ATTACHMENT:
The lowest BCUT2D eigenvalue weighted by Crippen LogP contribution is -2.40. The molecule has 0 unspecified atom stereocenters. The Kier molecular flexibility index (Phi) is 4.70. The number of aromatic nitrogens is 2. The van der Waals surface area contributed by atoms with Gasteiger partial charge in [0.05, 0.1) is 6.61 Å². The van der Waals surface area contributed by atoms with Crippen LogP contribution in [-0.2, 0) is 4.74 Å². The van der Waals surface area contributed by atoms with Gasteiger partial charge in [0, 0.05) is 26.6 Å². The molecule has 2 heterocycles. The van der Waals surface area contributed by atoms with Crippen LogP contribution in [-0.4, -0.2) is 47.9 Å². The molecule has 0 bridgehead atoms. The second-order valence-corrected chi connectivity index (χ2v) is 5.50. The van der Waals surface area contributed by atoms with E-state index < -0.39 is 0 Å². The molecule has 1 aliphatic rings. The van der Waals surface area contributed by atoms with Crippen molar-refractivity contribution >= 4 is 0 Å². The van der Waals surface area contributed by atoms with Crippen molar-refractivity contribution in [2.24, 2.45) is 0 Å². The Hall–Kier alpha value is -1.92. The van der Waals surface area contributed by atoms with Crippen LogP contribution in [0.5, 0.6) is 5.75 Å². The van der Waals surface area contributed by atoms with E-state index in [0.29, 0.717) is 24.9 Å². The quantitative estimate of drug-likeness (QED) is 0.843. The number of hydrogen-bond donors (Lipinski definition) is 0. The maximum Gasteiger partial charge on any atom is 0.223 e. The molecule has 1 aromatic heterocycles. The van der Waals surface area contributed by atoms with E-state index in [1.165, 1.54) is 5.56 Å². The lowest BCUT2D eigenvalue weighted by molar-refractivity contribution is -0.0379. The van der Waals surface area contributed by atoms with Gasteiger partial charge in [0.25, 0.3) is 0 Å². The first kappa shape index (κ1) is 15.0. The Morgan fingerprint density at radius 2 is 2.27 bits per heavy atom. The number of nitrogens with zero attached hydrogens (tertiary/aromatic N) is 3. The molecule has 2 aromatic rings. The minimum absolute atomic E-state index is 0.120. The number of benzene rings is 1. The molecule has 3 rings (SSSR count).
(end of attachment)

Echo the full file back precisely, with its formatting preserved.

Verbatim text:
The lowest BCUT2D eigenvalue weighted by Crippen LogP contribution is -2.40. The molecule has 0 unspecified atom stereocenters. The Kier molecular flexibility index (Phi) is 4.70. The number of aromatic nitrogens is 2. The van der Waals surface area contributed by atoms with Gasteiger partial charge in [0.05, 0.1) is 6.61 Å². The van der Waals surface area contributed by atoms with Crippen LogP contribution in [-0.2, 0) is 4.74 Å². The van der Waals surface area contributed by atoms with Gasteiger partial charge in [0, 0.05) is 26.6 Å². The molecule has 2 heterocycles. The van der Waals surface area contributed by atoms with Crippen LogP contribution in [-0.4, -0.2) is 47.9 Å². The molecule has 0 bridgehead atoms. The second-order valence-corrected chi connectivity index (χ2v) is 5.50. The van der Waals surface area contributed by atoms with E-state index < -0.39 is 0 Å². The molecule has 1 aliphatic rings. The van der Waals surface area contributed by atoms with Crippen molar-refractivity contribution >= 4 is 0 Å². The van der Waals surface area contributed by atoms with Crippen molar-refractivity contribution in [2.24, 2.45) is 0 Å². The Hall–Kier alpha value is -1.92. The van der Waals surface area contributed by atoms with Crippen LogP contribution in [0.5, 0.6) is 5.75 Å². The van der Waals surface area contributed by atoms with E-state index in [0.29, 0.717) is 24.9 Å². The quantitative estimate of drug-likeness (QED) is 0.843. The number of hydrogen-bond donors (Lipinski definition) is 0. The maximum Gasteiger partial charge on any atom is 0.223 e. The molecule has 1 aromatic heterocycles. The van der Waals surface area contributed by atoms with E-state index in [1.165, 1.54) is 5.56 Å². The lowest BCUT2D eigenvalue weighted by molar-refractivity contribution is -0.0379. The van der Waals surface area contributed by atoms with Gasteiger partial charge in [0.25, 0.3) is 0 Å². The first kappa shape index (κ1) is 15.0. The Morgan fingerprint density at radius 2 is 2.27 bits per heavy atom. The number of nitrogens with zero attached hydrogens (tertiary/aromatic N) is 3. The molecule has 2 aromatic rings. The minimum absolute atomic E-state index is 0.120. The number of benzene rings is 1. The molecule has 3 rings (SSSR count).